Why Call Center Jobs Are Coming BackShare on Twitter
An Indian outsourcing company is bringing 1,000 call
center jobs to Texas. Matthew Zeitlin looks at why insourcing is replacing
On Monday, Aegis, announced it will add 1,000 new jobs in the "Dallas
Metroplex" as part of a pledge it made last year to hire "more than 4,000
workers in the U.S. over the next two years." The jobs, according to Aegis's
announcement, are a mix of full- and part-time and of sales and customer
service: 230 of the new employees will be "licensed full‐time sales
representatives," 600 will be customer service representatives, and the
remaining 250 will be "nonlicensed sales representatives."
This is actually part of a
small trend in the outsourcing and customer service world. For years, the
inescapable logic of economics drove call-center jobs overseas. People in India
or the Philippines would field customer gripes for a much lower hourly rate
than Americans would. But the logic of customer service-and growing knowledge
about the importance of customer interactions-is helping to bring call center
jobs back to the U.S.
In January, Mary Murcott, the CEO of the Fort Worth-based
outsourcing firm Novo 1, declared at a panel discussion of CEOs at the White House that call
center jobs are "coming back, but nobody's talking about it." She estimated
that at one point, 30 percent of call center jobs for high-tech firms were
offshore; now, thanks to onshoring, or insourcing, it's more like 12 percent.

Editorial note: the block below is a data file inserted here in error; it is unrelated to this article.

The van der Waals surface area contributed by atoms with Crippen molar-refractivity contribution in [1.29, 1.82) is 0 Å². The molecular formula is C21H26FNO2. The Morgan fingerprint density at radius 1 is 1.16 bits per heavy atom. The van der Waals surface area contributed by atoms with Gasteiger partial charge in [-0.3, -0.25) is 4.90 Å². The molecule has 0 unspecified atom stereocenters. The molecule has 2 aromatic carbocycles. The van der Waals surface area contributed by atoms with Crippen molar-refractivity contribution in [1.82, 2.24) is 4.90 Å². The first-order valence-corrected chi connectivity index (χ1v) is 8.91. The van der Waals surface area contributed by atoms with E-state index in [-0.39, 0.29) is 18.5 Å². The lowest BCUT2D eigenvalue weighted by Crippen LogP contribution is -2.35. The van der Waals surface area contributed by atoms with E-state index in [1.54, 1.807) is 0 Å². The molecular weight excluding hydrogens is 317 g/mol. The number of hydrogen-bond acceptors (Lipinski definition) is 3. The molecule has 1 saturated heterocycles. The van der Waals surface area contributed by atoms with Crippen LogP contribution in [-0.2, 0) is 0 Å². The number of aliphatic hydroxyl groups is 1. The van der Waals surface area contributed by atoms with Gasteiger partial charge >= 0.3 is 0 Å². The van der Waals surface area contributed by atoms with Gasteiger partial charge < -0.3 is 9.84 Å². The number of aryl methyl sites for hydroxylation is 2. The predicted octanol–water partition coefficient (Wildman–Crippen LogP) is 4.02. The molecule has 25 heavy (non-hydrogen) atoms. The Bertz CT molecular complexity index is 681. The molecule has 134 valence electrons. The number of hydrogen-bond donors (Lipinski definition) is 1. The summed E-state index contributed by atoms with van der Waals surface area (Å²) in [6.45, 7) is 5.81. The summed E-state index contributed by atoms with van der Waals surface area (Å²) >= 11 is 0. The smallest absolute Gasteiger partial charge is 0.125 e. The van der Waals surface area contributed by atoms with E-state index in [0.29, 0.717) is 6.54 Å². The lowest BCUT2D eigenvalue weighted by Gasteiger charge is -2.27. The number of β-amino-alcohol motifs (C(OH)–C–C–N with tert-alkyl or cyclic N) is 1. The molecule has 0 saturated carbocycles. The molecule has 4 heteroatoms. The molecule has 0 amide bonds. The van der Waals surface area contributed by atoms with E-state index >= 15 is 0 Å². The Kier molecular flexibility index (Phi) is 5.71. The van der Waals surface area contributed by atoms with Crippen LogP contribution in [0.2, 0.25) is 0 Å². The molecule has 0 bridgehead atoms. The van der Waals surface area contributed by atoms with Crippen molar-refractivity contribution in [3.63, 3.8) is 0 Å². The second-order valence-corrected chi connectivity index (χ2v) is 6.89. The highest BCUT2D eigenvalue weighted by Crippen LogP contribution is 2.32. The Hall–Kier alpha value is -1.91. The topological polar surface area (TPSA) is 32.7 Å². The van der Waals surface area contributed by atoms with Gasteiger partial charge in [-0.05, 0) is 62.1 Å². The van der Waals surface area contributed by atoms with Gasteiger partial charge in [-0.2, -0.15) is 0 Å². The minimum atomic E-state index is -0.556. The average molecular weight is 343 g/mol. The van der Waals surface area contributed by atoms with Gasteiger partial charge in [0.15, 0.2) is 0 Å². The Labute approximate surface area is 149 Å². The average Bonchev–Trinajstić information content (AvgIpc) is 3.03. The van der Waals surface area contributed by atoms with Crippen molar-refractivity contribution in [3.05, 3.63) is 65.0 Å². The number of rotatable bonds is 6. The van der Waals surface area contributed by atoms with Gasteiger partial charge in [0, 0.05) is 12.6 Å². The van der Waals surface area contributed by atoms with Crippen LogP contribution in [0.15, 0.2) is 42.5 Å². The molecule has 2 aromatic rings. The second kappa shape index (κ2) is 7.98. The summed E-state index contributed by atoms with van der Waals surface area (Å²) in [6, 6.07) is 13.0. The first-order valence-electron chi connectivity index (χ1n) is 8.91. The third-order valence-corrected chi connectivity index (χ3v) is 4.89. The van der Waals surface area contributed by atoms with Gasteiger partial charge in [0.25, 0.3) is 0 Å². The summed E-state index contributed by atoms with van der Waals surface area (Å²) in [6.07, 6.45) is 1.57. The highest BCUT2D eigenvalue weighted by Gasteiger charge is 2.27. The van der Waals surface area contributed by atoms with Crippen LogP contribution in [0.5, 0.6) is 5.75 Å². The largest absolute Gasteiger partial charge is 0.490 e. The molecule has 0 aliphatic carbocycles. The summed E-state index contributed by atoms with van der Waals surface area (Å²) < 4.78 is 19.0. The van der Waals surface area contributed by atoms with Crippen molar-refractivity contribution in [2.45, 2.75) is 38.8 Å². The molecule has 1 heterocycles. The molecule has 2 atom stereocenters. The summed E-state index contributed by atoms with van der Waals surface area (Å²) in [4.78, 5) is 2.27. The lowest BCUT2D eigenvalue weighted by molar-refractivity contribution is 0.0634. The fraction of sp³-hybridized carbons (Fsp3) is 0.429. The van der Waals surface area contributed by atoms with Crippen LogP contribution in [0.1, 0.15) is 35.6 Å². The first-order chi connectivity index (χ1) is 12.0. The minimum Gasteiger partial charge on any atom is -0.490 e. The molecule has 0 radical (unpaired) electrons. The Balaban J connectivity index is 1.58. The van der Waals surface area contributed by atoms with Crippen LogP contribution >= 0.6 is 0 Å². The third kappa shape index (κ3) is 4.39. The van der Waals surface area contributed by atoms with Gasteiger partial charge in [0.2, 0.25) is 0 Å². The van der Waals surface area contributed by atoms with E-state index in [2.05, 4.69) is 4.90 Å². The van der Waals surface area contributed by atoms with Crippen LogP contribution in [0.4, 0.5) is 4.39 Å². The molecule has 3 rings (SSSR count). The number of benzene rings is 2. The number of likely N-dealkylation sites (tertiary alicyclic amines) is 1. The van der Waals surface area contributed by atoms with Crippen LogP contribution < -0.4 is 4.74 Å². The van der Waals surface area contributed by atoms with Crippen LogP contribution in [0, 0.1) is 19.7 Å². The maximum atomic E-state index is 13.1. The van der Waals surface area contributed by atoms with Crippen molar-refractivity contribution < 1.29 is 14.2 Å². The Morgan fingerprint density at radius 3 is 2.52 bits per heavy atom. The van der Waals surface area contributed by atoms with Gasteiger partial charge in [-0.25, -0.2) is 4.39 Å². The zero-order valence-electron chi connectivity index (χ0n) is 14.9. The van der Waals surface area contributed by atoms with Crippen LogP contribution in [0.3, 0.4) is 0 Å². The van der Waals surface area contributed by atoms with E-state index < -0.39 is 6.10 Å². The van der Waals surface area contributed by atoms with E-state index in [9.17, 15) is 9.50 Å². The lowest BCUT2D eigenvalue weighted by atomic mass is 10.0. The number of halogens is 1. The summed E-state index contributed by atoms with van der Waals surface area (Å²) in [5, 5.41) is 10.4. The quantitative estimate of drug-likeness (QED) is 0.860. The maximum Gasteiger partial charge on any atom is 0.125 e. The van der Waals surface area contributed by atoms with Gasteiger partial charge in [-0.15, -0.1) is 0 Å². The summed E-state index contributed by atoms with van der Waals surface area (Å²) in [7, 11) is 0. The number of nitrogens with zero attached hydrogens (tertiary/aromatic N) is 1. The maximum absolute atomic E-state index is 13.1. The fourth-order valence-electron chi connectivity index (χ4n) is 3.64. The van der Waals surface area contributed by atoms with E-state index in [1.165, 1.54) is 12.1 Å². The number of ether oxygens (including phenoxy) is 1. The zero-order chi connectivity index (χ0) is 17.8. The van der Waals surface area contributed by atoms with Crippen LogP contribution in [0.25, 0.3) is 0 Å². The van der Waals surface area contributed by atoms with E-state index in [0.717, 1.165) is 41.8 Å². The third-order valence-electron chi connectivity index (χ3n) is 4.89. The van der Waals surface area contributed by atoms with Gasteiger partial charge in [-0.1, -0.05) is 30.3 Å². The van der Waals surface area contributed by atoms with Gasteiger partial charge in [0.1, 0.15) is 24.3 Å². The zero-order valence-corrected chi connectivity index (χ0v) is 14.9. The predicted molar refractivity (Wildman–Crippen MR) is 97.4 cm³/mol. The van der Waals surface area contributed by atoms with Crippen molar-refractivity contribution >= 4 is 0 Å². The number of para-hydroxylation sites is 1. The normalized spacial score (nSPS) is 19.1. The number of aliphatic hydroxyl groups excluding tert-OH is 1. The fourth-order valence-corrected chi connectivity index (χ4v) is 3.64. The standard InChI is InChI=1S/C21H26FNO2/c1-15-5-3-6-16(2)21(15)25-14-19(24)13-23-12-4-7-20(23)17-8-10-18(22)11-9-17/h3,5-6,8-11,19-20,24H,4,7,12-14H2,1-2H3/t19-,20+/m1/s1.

Murcott pointed to a distinction in the call center world:
between the simple calls and complicated calls. It used to be that you had to
call a customer service representative for something as simple as resetting a
password or placing an order for a product. Now many of those services are
automated, meaning only more complex tasks are left to customer service
representatives in call centers. These calls are "context-sensitive," meaning
that the person on the other line has to help solve a particular problem based
on the specific information a customer supplies. Effectively doing this kind of
call center work requires both an advanced knowledge of the products and
communication skills. A phone-basher has to understand what the person on the
other line is saying and must be able to be understood.
At the forum, Murcott said that "people
have done a lot of brand damage by putting their call centers over there."
Strangely enough, Murcott argued, companies don't necessarily advertise that
they are bringing call centers back on shore. After all, if the quality of the
service has gone up, and there's a negative perception of foreign call centers,
there is no need to publicize that previous service calls went overseas. But
the call center industry, much maligned as a symbol of how globalization has
reduced the quality of service while taking away American jobs, is of course
happy to let people know when it is hiring in the country. Thus, Jobs4America, the group founded
by dozens of outsourcing and customer service companies last August, which has
a widely publicized goal of creating 100,000 jobs in the U.S.